The Shrimp Advisory Panel (AP) to the Gulf of Mexico Fishery Management Council met in Tampa on March 3, 2016, to provide its advice to the Council on Shrimp Amendment 17-B. The Shrimp AP is comprised of 14 shrimp industry advisors, representatives and participants throughout the Gulf region with a wide range of considerable expertise. At the meeting, the AP unanimously elected as its Chair former long-time Council Member and Shrimp Committee Chairman Corky Perret, and SSA President Steve Bosarge as the AP’s Vice Chair.
In a number of very important ways, the elements of this Amendment will shape the future of the Gulf shrimp fishery for many years to come.
As stated by the Council in its Draft Options paper, the purposes and need for Amendment 17-B – which essentially define the Council’s objectives – are as follows http://www.shrimpalliance.com/wp-content/uploads/2016/03/Amendment-17B-OY-and-Permit-Pool.pdf:
“The purposes are to define the optimum yield, determine the appropriate number of permits, consider measures to maintain the appropriate number of permits for the federal Gulf shrimp fishery, and to develop provisions for nonfederally permitted shrimping vessels to transit through federal waters while not actively shrimping.”
“The needs for this action are to ascertain the best metric(s) to manage the shrimp fishery, maintain increases in catch efficiency without substantially reducing landings, promote economic efficiency and stability in the fishery, provide flexibility for state registered shrimp vessels, and protect federally managed Gulf shrimp stocks.”
The AP addressed in sequence 6 separate Actions defined by the Council in the Draft Options paper to implement these complex objectives. Each of the 6 Actions include 2 or more Alternatives and Options covering a wide range of possible actions including a no-action alternative.
Actions 1 and 2
Actions 1 and 2 of the Amendment as set forth in the Draft Options paper addresses the need for the Council to reconsider the current definition of Optimum Yield (OY) for the Gulf shrimp fisheries. Currently, the Shrimp FMP defines OY as being equal to the Maximum Sustainable Yield (MSY) from the fishery. Action 1 sets the MSY and Action 2 sets the OY.
In order to understand the context for the Council to reconsider the definition of OY for the shrimp fishery it is necessary to consider the statutory requirements set forth in the Magnuson-Stevens Act.
Section 301(a) of the Magnuson-Stevens Act, otherwise known as National Standard 1, requires the Council’s Shrimp Fishery Management Plan (FMP) to prescribe measures that will achieve on a continuing basis the OY from the shrimp fishery.
“Sec. 301 (a) IN GENERAL.-Any fishery management plan prepared, and any regulation promulgated to implement any such plan, pursuant to this title shall be consistent with the following national standards for fishery conservation and management:
(1) Conservation and management measures shall prevent overfishing while achieving, on a continuing basis, the optimum yield from each fishery for the United States fishing industry.”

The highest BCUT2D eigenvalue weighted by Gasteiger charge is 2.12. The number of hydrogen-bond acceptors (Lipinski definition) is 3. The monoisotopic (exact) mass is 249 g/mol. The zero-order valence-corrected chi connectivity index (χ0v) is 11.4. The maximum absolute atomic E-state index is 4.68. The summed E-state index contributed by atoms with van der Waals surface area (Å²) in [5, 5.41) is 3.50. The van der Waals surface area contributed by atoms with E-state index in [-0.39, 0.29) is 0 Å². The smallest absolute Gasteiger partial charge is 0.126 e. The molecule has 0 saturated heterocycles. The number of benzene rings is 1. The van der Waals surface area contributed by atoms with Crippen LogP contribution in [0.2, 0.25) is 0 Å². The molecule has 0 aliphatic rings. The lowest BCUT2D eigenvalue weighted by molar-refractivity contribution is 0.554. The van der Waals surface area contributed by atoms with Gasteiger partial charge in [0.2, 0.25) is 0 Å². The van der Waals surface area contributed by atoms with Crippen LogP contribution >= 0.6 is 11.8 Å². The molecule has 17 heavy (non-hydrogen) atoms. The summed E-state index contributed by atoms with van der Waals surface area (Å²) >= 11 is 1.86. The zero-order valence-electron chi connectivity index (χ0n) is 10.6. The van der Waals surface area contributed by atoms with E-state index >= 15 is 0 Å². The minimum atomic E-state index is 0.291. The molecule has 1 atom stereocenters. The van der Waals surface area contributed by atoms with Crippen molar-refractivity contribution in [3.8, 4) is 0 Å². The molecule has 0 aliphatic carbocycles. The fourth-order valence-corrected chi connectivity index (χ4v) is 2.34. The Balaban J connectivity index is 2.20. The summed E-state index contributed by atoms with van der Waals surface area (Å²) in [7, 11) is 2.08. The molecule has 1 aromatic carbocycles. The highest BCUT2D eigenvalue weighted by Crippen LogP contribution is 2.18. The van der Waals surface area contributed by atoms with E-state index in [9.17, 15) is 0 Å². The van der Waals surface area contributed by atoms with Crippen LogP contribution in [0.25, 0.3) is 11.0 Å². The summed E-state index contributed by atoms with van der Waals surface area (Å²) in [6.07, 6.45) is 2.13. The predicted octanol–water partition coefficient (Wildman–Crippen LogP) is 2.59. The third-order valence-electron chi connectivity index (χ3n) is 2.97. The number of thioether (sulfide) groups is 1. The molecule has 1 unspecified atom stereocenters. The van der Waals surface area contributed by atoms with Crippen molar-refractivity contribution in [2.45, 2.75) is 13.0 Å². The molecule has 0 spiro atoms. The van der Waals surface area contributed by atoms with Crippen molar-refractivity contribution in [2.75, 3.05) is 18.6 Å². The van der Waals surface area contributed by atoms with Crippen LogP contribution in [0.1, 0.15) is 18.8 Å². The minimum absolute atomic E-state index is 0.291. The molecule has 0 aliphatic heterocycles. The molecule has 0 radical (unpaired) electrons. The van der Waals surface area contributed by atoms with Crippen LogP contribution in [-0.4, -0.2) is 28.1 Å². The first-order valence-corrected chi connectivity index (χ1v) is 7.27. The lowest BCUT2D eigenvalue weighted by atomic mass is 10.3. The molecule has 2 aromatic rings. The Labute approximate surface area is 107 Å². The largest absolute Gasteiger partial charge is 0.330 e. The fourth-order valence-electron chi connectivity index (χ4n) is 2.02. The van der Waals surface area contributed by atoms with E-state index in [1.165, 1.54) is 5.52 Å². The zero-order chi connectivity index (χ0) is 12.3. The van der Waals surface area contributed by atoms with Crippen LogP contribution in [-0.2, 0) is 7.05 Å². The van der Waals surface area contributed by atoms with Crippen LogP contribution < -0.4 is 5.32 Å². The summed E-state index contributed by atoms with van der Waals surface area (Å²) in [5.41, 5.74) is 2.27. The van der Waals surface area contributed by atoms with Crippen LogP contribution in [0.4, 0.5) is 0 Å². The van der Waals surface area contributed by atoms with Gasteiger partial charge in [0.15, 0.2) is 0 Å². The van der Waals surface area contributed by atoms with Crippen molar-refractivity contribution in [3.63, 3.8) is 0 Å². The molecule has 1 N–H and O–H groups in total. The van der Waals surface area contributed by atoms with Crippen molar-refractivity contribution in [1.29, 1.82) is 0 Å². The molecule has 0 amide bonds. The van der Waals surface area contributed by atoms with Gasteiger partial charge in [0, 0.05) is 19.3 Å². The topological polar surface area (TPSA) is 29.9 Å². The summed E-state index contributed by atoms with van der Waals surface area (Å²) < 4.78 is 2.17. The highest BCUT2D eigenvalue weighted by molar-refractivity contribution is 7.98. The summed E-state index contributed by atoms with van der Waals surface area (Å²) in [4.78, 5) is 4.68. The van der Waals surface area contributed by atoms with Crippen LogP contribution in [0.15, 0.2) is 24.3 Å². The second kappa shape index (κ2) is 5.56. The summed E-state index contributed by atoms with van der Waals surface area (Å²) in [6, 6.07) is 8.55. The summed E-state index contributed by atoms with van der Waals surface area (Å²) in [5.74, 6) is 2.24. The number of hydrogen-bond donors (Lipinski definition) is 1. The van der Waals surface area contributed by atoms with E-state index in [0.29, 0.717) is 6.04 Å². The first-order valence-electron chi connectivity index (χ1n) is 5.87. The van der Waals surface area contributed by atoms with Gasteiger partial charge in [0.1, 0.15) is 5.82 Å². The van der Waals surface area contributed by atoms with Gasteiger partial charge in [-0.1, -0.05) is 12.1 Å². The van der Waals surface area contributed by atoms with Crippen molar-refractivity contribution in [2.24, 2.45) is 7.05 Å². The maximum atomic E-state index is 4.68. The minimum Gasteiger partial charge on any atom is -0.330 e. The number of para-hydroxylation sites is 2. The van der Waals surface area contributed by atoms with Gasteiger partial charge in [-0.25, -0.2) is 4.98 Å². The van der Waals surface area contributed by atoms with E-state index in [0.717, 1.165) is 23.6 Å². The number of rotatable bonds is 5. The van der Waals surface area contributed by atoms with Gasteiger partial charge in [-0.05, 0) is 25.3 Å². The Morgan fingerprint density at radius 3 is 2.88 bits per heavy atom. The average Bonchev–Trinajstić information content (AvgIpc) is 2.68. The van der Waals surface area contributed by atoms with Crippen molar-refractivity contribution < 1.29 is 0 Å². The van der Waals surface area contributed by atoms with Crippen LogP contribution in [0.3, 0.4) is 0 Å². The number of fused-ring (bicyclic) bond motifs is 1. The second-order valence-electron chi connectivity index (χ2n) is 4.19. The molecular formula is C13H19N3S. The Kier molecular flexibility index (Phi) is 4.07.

Further, section 3(33) of the MSA defines “optimum yield” as follows:
“Sec. 3(33) The term “optimum”, with respect to the yield from a fishery, means the amount of fish which-
(A) will provide the greatest overall benefit to the Nation, particularly with respect to food production and recreational opportunities, and taking into account the protection of marine ecosystems;
(B) is prescribed as such on the basis of the maximum sustainable yield from the fishery, as reduced by any relevant economic, social, or ecological factor; and
(C) in the case of an overfished fishery, provides for rebuilding to a level consistent with producing the maximum sustainable yield in such fishery.”
Thus, OY is defined as a level of total catch in the fishery set by the Council that may be equal to the MSY, or it can be set at something less than the MSY in order to account for any relevant economic, social or ecological factor.
As part of the development of Amendment 17-B, the Council convened a Shrimp Effort Working Group of scientists to assist the Council and AP in considering its options for defining both MSA and OY for the shrimp fishery in the context of shrimp fishing effort.
As noted by the Working Group, Council and AP the Gulf of Mexico shrimp fishery is only authorized to operate pursuant to the Endangered Species Act (ESA) to the extent it is in compliance with the terms and conditions set forth in the 2014 Biological Opinion for the Southeastern Shrimp Fisheries In Federal Waters (BiOp).
This BiOp essentially provides the shrimp fishery with an exemption from the prohibition on the capture and killing of endangered and threatened sea turtles listed under the ESA if and only if the fishery complies with specific requirements to limit such capture and killing of sea turtles to a level that will not jeopardize the continued existence of each sea turtle species.
The BiOp sets forth 2 primary requirements the Gulf shrimp fishery must comply with in order to be authorized to operate under the ESA. Failure to comply with either of these 2 requirements could result in the shrimp fishery losing its ability to operate at all in the Gulf of Mexico.
The first requirement is that the fishery achieve and maintain no greater than a 12% capture rate of turtles that enter shrimp trawls. The metrics used to determine compliance with this maximum capture rate involve very detailed requirements for TED design and operation and will not be addressed here as they do not relate to Shrimp Amendment 17-B.
The second primary requirement that the shrimp fishery must comply with in order to be authorized to operate in the Gulf of Mexico under the ESA is to maintain shrimp trawl effort at or below the level of effort in the fishery in 2009. In other words, effort in the Gulf shrimp fishery is currently legally capped at the 2009 level pursuant to the ESA.
Therefore, as correctly concluded by the Shrimp Effort Working Group, the OY for the shrimp fishery must be defined in terms of the level of catch associated with the level of effort that occurred in the fishery in 2009. In other words, in order for the Gulf shrimp fishery to remain in compliance with the ESA and be authorized to operate, the OY for the fishery is limited to that level of catch associated with the 2009 effort cap set forth in the BiOp.
As determined by the Working Group, that OY is 85,368,059 pounds (tails) and the MSY at 109,237,618 pounds (tails). Thus, the OY is consistent with the Magnuson-Stevens Act in that it does not exceed MSY, and it is reduced from MSY by a relevant ecological factor (turtle bycatch effort cap).
With that understanding, for Action 2 the Shrimp AP voted without opposition to accept the Shrimp Effort Working Group’s advice to redefine OY as the catch level associated with the 2009 effort cap (85,368,059 pounds (tails)).